Sometimes, love takes you by the mouth. Both of them.
Soyini Ayanna Forde‘s “Poem for a Gunman” tugs your underpinnings aside, curls urgency and sincerity upwards into your heart in slow, molasses-drugged strokes. The address of the poem is intimate, revelatory, confessional: we learn of a lover with “slow walk solid calf muscles nutmeg flesh / marinating in Rasta oil”, a lover who transmits need with the press of ganja-ripe fingers around his woman’s throat, a man who “could have / picked me up if you wanted to, crumple me, / throw me away”. Oh, forget Prince Charming. Fling off Rhett Butler. Heathcliff, who? If you want it good, go to yard.
I’m listening to vintage Beres Hammond while I write this. Yeah. Tings serious.
“Poem for a Gunman” is direct, so tender and ravenous in its address. It bares the nape. It hitches up the dress. It smudges the lipstick, reapplies it, then licks it off raw. It presses you backwards, knees bending, onto the bed of hunger still salted and leavened with the last afterglows of slaking thirst. Forde instills in us this same unbowed, primeval knowing of the speaker’s lover, investing us in a psychogeography of his planes, his angles, his moods and humours. We walk in his skin, and lie down in him, lying down in her. This great, genuine shapeshifting voyeurism of the spectacle of love, and loving, fuels the best romances. The best darknesses, too.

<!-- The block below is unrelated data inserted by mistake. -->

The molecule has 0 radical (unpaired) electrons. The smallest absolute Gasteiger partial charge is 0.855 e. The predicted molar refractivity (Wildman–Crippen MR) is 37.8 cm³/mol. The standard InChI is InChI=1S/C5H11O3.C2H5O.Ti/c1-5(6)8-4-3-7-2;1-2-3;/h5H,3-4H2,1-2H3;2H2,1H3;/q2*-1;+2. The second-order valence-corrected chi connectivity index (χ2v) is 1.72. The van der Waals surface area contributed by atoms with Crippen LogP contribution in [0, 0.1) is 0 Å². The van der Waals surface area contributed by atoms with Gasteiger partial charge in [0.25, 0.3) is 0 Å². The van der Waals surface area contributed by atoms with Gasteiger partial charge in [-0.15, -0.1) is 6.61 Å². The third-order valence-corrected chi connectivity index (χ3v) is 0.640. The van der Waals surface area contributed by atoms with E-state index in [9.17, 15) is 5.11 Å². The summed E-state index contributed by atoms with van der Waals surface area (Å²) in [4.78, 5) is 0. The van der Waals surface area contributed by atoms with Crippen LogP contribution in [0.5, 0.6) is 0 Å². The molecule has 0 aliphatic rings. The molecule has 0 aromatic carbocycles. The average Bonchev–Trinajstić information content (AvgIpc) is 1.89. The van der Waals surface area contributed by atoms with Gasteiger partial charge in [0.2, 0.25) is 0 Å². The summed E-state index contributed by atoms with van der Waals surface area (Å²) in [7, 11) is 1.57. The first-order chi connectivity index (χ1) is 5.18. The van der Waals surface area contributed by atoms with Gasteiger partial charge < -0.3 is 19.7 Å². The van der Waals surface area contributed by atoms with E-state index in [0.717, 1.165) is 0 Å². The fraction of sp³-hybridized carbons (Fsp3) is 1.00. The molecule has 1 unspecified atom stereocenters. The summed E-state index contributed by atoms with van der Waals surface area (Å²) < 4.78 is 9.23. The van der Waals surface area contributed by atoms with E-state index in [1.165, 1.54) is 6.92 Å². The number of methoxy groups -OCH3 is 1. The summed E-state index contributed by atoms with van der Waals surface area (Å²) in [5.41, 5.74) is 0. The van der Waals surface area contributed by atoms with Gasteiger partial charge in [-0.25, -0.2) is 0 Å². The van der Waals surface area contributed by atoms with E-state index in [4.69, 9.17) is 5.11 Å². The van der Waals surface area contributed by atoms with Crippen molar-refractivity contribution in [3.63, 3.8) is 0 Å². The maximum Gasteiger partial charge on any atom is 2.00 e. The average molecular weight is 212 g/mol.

I so badly want to tell you the last two lines of this incandescent, hummingbird-hearted poem, but I think you should read it, and find out. Take yourself to bed, or be taken to bed, on the promise of it, the renewal and supplication and transubstantiation of that need. Pull it into your mouth like sensimilla, exhale slowly. Again.
This is the ninth installment of Puncheon and Vetiver, a Caribbean Poetry Codex created to address vacancies of attention, focus and close reading for/of work written by living Caribbean poets, resident in the region and diaspora. During April, which is recognized as ‘National’ Poetry Month, each installment will dialogue with a single Caribbean poem, available to read online. NaPoWriMo encourages the writing of a poem for each day of April. In answering, parallel discourse, Puncheon and Vetiver seeks to honour the verse we Caribbean people make, to herald its visibility, to read our poems, and read them, and say ‘more’.